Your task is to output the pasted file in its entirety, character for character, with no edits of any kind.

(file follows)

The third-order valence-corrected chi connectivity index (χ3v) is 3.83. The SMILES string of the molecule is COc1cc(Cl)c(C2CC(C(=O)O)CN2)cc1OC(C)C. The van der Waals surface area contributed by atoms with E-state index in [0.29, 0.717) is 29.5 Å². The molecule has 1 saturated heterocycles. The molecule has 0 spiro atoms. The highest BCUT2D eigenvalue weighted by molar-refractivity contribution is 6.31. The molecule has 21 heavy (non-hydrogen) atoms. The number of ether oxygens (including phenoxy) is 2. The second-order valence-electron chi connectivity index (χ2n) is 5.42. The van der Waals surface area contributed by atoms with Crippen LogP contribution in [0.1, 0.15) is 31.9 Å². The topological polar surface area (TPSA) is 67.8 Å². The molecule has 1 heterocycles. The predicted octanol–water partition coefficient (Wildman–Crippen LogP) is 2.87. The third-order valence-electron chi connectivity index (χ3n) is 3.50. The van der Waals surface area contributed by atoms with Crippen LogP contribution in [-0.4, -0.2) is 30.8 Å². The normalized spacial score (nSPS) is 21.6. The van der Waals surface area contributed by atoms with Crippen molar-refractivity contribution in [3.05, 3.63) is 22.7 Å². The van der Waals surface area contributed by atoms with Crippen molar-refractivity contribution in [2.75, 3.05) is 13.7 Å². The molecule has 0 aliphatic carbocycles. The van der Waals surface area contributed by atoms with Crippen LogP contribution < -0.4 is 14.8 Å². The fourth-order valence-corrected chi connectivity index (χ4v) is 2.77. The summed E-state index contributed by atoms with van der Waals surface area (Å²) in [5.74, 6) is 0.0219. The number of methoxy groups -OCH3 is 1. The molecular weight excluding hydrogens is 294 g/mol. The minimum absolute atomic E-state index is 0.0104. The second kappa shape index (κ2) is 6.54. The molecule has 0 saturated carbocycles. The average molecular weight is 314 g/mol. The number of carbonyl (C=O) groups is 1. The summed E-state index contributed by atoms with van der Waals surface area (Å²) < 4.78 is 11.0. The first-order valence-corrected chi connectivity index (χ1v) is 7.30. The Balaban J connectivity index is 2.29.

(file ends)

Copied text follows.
The third-order valence-corrected chi connectivity index (χ3v) is 3.83. The SMILES string of the molecule is COc1cc(Cl)c(C2CC(C(=O)O)CN2)cc1OC(C)C. The van der Waals surface area contributed by atoms with E-state index in [0.29, 0.717) is 29.5 Å². The molecule has 1 saturated heterocycles. The molecule has 0 spiro atoms. The highest BCUT2D eigenvalue weighted by molar-refractivity contribution is 6.31. The molecule has 21 heavy (non-hydrogen) atoms. The number of ether oxygens (including phenoxy) is 2. The second-order valence-electron chi connectivity index (χ2n) is 5.42. The van der Waals surface area contributed by atoms with Crippen LogP contribution in [0.1, 0.15) is 31.9 Å². The topological polar surface area (TPSA) is 67.8 Å². The molecule has 1 heterocycles. The predicted octanol–water partition coefficient (Wildman–Crippen LogP) is 2.87. The third-order valence-electron chi connectivity index (χ3n) is 3.50. The van der Waals surface area contributed by atoms with Crippen LogP contribution in [-0.4, -0.2) is 30.8 Å². The normalized spacial score (nSPS) is 21.6. The van der Waals surface area contributed by atoms with Crippen molar-refractivity contribution in [3.05, 3.63) is 22.7 Å². The van der Waals surface area contributed by atoms with Crippen molar-refractivity contribution in [2.75, 3.05) is 13.7 Å². The molecule has 0 aliphatic carbocycles. The van der Waals surface area contributed by atoms with Crippen LogP contribution < -0.4 is 14.8 Å². The fourth-order valence-corrected chi connectivity index (χ4v) is 2.77. The summed E-state index contributed by atoms with van der Waals surface area (Å²) in [5.74, 6) is 0.0219. The number of methoxy groups -OCH3 is 1. The molecular weight excluding hydrogens is 294 g/mol. The minimum absolute atomic E-state index is 0.0104. The second kappa shape index (κ2) is 6.54. The molecule has 0 saturated carbocycles. The average molecular weight is 314 g/mol. The number of carbonyl (C=O) groups is 1. The summed E-state index contributed by atoms with van der Waals surface area (Å²) < 4.78 is 11.0. The first-order valence-corrected chi connectivity index (χ1v) is 7.30. The Balaban J connectivity index is 2.29.